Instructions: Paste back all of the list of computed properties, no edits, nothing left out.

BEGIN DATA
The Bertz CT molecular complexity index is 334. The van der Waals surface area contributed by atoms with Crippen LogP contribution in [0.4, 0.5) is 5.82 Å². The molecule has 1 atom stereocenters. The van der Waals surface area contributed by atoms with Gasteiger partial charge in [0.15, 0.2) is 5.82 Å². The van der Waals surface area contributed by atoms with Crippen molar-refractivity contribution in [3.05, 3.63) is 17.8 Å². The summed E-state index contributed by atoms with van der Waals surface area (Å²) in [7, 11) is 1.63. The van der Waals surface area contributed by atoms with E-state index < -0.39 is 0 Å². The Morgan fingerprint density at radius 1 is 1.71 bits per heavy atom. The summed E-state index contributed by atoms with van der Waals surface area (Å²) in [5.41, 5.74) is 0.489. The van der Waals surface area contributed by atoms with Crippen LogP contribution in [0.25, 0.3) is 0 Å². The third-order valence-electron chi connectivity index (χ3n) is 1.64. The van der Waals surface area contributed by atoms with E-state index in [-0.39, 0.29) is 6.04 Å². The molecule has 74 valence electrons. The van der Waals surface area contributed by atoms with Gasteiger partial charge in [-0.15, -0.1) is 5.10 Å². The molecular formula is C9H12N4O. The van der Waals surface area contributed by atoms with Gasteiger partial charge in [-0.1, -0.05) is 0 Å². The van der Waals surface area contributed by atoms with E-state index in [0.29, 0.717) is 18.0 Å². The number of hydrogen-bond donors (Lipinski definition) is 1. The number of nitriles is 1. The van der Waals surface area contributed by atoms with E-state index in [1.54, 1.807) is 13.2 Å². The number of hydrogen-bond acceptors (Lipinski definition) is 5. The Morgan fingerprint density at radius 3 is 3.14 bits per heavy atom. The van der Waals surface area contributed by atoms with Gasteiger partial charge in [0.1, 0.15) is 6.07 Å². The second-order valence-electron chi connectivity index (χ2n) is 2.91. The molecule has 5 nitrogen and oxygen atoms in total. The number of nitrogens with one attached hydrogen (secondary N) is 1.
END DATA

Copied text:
The Bertz CT molecular complexity index is 334. The van der Waals surface area contributed by atoms with Crippen LogP contribution in [0.4, 0.5) is 5.82 Å². The molecule has 1 atom stereocenters. The van der Waals surface area contributed by atoms with Gasteiger partial charge in [0.15, 0.2) is 5.82 Å². The van der Waals surface area contributed by atoms with Crippen molar-refractivity contribution in [3.05, 3.63) is 17.8 Å². The summed E-state index contributed by atoms with van der Waals surface area (Å²) in [7, 11) is 1.63. The van der Waals surface area contributed by atoms with E-state index < -0.39 is 0 Å². The Morgan fingerprint density at radius 1 is 1.71 bits per heavy atom. The summed E-state index contributed by atoms with van der Waals surface area (Å²) in [5.41, 5.74) is 0.489. The van der Waals surface area contributed by atoms with Crippen LogP contribution in [0.25, 0.3) is 0 Å². The third-order valence-electron chi connectivity index (χ3n) is 1.64. The van der Waals surface area contributed by atoms with E-state index in [-0.39, 0.29) is 6.04 Å². The molecule has 74 valence electrons. The van der Waals surface area contributed by atoms with Gasteiger partial charge in [-0.15, -0.1) is 5.10 Å². The molecular formula is C9H12N4O. The van der Waals surface area contributed by atoms with Gasteiger partial charge in [-0.1, -0.05) is 0 Å². The van der Waals surface area contributed by atoms with E-state index in [0.29, 0.717) is 18.0 Å². The number of hydrogen-bond donors (Lipinski definition) is 1. The number of nitriles is 1. The van der Waals surface area contributed by atoms with E-state index in [1.54, 1.807) is 13.2 Å². The number of hydrogen-bond acceptors (Lipinski definition) is 5. The Morgan fingerprint density at radius 3 is 3.14 bits per heavy atom. The van der Waals surface area contributed by atoms with Gasteiger partial charge in [0.1, 0.15) is 6.07 Å². The second-order valence-electron chi connectivity index (χ2n) is 2.91. The molecule has 5 nitrogen and oxygen atoms in total. The number of nitrogens with one attached hydrogen (secondary N) is 1.